Marcia Clark to Newsmax: Zimmerman Case Never 'Slam Dunk'

Tuesday, 16 Jul 2013 08:31 PM

By Paul Scicchitano and Kathleen Walter

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Former O.J. Simpson prosecutor Marcia Clark told Newsmax TV that the George Zimmerman murder trial was never going to be a “slam dunk” for Florida prosecutors.

“I came into this case thinking it was a tough case for the prosecution,” said Clark in an exclusive interview on Tuesday. “I was open about that from day one. Never thought this was a slam dunk because it's difficult in all self-defense cases when there are only two witnesses — and one is dead.”

Clark said juries often have difficulty getting at the truth in cases such as Zimmerman’s.

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She believes that the Zimmerman case hinged largely on the state’s key witness — Rachel Jeantel, who was on the phone with Trayvon Martin in his final minutes of life.

Editor’s Note: Should Obama Use Zimmerman Verdict to Ban Guns?

“They did a good job. They had a tough uphill battle; there is no doubt about it,” she said of Florida prosecutors in the case. “They had to rely on putting together a very circumstantial case — much of it based on inconsistent statements by George Zimmerman . . . It's up to the jury to decide how important they think the inconsistency is.”

While the Zimmerman case was “very different factually” from the “trial of the century” nearly 18 years ago, both cases had at least one similarity that may have played into the not guilty verdicts.

“The jury in the Zimmerman case had their life view and the jury in the Simpson case had theirs,” she said. It's part of our jury system, that we want people to bring their life experience into the mix.

“We want them to bring their commonsense based on their life experience into the evaluation of evidence, but the problem is that all of their experiences come in — not just the ones you think are most helpful — to an objective view of the facts.”

For example, she said, some jurors may be less trusting of police, or have an opinion about neighborhood watch groups in the case of Zimmerman, who was a neighborhood watch volunteer.

She pointed to one apparent inconsistency in Zimmerman’s account of his encounter with the 17-year-old Martin.

“George Zimmerman thought Trayvon Martin jumped out of the bushes, and then the next day was unable to find any bushes he could have jumped out of,” Clark explained. “One person looks at that and says, ‘wow evidence that he lied.’ Another person looks at that and says, ‘so, he made a mistake.’ That's always a difficult case. So they did the best they could with the case they had.”

Simpson, a former NFL star, actor, and sports commentator, was acquitted by a Los Angeles jury in October 1995 in connection with the grisly stabbing murders of his ex-wife and her friend after one of the most publicized and racially charged criminal trials in U.S. history.

Clark believes the media can have unintended consequences in such cases.

“Witnesses who are afraid of the spotlight and don’t want that kind of scrutiny, don't want to come forward, minimize their testimony, and sometimes never get found because they don’t want to be found,” she said.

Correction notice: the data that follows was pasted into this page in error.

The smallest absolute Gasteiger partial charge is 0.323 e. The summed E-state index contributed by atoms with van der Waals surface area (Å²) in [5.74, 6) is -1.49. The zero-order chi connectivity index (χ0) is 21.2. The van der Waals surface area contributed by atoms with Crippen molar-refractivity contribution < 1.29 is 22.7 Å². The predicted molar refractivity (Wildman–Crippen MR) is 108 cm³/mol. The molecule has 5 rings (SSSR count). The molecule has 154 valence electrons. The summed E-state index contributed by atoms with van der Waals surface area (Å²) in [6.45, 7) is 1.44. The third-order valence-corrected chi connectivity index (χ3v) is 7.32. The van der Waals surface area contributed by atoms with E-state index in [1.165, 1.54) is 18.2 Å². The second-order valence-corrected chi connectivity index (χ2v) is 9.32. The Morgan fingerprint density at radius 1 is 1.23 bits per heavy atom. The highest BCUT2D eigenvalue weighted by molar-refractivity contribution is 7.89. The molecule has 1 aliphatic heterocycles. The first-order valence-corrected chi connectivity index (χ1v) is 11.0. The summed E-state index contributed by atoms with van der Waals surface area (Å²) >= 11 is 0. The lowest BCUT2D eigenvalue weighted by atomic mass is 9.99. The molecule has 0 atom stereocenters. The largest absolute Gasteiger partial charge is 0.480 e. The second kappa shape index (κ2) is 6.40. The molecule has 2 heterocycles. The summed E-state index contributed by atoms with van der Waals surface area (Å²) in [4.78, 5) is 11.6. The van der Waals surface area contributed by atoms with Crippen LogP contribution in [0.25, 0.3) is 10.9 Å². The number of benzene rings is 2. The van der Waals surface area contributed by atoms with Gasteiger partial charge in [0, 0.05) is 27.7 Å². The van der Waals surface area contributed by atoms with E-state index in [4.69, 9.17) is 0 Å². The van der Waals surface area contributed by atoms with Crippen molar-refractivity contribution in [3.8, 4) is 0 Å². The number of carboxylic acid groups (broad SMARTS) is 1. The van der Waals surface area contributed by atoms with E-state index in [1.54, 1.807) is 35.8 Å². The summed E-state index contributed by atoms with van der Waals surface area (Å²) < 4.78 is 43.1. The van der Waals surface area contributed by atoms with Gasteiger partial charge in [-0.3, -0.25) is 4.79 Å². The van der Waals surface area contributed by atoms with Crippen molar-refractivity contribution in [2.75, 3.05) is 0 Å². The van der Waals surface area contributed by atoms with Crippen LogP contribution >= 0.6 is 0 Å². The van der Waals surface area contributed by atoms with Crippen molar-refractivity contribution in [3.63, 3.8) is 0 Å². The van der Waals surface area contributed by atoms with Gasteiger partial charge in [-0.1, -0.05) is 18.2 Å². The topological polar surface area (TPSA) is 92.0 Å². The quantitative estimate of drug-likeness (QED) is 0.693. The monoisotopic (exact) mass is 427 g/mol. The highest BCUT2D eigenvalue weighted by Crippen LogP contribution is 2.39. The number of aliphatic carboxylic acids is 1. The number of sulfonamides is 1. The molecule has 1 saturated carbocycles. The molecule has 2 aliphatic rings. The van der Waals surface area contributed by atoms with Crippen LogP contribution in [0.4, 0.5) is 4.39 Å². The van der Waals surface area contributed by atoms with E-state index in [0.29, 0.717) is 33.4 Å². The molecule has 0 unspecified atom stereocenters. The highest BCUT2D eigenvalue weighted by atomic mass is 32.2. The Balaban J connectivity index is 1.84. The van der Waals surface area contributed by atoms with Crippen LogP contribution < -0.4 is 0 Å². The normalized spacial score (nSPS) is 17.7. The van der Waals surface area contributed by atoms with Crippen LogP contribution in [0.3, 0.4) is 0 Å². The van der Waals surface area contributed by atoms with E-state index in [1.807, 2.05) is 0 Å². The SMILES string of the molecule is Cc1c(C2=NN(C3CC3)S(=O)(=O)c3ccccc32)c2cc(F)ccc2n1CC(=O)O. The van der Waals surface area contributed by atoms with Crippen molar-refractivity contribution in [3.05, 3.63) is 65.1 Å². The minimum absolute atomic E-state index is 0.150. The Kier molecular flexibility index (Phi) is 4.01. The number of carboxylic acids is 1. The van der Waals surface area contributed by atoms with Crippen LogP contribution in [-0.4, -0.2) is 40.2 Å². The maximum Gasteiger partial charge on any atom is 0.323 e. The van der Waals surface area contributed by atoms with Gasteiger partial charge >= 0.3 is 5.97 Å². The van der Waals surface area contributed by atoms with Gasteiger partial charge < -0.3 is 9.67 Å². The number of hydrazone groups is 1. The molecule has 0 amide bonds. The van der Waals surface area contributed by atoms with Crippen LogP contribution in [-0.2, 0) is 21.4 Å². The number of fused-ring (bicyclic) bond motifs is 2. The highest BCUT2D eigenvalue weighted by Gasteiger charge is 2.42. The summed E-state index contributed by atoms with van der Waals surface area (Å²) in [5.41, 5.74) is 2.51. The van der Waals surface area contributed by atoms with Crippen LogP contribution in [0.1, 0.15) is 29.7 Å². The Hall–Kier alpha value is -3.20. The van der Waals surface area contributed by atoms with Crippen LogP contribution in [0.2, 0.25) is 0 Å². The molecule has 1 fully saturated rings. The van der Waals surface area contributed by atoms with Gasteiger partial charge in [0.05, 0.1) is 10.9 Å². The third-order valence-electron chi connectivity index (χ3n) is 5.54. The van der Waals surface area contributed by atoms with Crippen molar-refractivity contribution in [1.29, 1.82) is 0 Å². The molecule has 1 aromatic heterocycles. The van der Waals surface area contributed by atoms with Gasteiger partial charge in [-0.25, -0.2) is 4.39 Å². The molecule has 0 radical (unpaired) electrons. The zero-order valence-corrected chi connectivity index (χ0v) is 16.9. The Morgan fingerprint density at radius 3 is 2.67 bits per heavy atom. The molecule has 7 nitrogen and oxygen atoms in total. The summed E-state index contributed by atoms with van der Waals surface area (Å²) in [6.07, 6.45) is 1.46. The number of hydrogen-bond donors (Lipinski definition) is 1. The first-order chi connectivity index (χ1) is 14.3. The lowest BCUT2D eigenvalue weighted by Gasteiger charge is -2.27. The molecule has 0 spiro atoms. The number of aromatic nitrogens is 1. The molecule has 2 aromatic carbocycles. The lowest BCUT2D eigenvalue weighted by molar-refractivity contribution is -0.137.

“Some witnesses who want — for whatever reason — the spotlight, love it, and are not really witnesses — what I call faux-witnesses — make up stuff or exaggerate what little information they have so that they can get the spotlight,” according to Clark, who recently authored, “Killer Ambition,” about a female prosecutor, who takes on the case of a Hollywood power player that puts her in the middle of the media spotlight.

“Some judges really don’t get affected by it at all, as we've seen Judge Nelson in the Zimmerman trial as well as Judge Perry in the Casey Anthony trial did a brilliant job of just being excellent jurists not affected by the media — held everybody's feet to the fire, and enforced the rules of evidence fairly across the board,” Clark observed.

“On the other hand, not all judges can resist the allure of instant fame and then things go crazy and the courtroom is out of control,” she said, adding that she’s not sure she approves of cameras in the courtroom. “To that extent, that's a bad thing. Lawyers pander to the camera — some do. Some don’t. But the effect is not necessarily in the service of justice.”

Although Simpson was found guilty in a civil court and ordered to pay a multi-million dollar judgment to the families of his late wife and her friend, he has yet to pay up, she said.

Martin’s family has yet to say whether they will file a civil suit against the 29-year-old Zimmerman.

“They're enforceable to a point but it doesn't really take that much to avoid them,” she explained. “So while the Martin family may well sue — and may well prevail in civil court as did the plaintiffs in the lawsuit against Simpson — but whether that is of any benefit, I'm just not sure about that.”

Editor’s Note: Should Obama Use Zimmerman Verdict to Ban Guns?

Unlike criminal cases, where juries must find someone guilty beyond a “reasonable doubt,” they need only find some culpable beyond a “preponderance of evidence” in a civil case.

“I don't think anybody ever really collects money on these judgments and I don't think that is ultimately really the point either,” she said. “It is possible they (Martin’s family) will prevail in civil court.”

She said the double-jeopardy rule would not apply if the U.S. Department of Justice decides to bring federal civil rights charges against Zimmerman.

“Just because you're acquitted in state court doesn't mean a federal court can't take the case,” she said. “So the U.S. attorney can certainly do it. Whether they will or not is a different matter.”






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